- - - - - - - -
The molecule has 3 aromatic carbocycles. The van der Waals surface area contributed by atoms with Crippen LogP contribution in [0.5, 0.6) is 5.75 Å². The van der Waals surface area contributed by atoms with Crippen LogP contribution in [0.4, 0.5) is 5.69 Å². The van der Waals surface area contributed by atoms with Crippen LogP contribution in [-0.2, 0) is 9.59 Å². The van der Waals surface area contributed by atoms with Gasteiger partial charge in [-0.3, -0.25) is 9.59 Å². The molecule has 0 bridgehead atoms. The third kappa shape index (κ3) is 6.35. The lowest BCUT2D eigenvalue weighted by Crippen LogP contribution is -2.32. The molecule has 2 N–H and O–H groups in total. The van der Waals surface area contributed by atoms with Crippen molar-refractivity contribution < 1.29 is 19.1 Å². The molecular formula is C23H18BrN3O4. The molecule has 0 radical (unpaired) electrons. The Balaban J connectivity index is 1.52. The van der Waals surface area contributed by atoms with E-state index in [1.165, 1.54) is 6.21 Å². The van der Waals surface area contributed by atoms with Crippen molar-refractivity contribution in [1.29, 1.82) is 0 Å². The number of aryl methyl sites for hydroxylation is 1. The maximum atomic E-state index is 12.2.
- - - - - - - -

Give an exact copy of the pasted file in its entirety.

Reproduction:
The molecule has 3 aromatic carbocycles. The van der Waals surface area contributed by atoms with Crippen LogP contribution in [0.5, 0.6) is 5.75 Å². The van der Waals surface area contributed by atoms with Crippen LogP contribution in [0.4, 0.5) is 5.69 Å². The van der Waals surface area contributed by atoms with Crippen LogP contribution in [-0.2, 0) is 9.59 Å². The van der Waals surface area contributed by atoms with Gasteiger partial charge in [-0.3, -0.25) is 9.59 Å². The molecule has 0 bridgehead atoms. The third kappa shape index (κ3) is 6.35. The lowest BCUT2D eigenvalue weighted by Crippen LogP contribution is -2.32. The molecule has 2 N–H and O–H groups in total. The van der Waals surface area contributed by atoms with Crippen molar-refractivity contribution < 1.29 is 19.1 Å². The molecular formula is C23H18BrN3O4. The molecule has 0 radical (unpaired) electrons. The Balaban J connectivity index is 1.52. The van der Waals surface area contributed by atoms with E-state index in [1.165, 1.54) is 6.21 Å². The van der Waals surface area contributed by atoms with Crippen molar-refractivity contribution in [1.29, 1.82) is 0 Å². The number of aryl methyl sites for hydroxylation is 1. The maximum atomic E-state index is 12.2.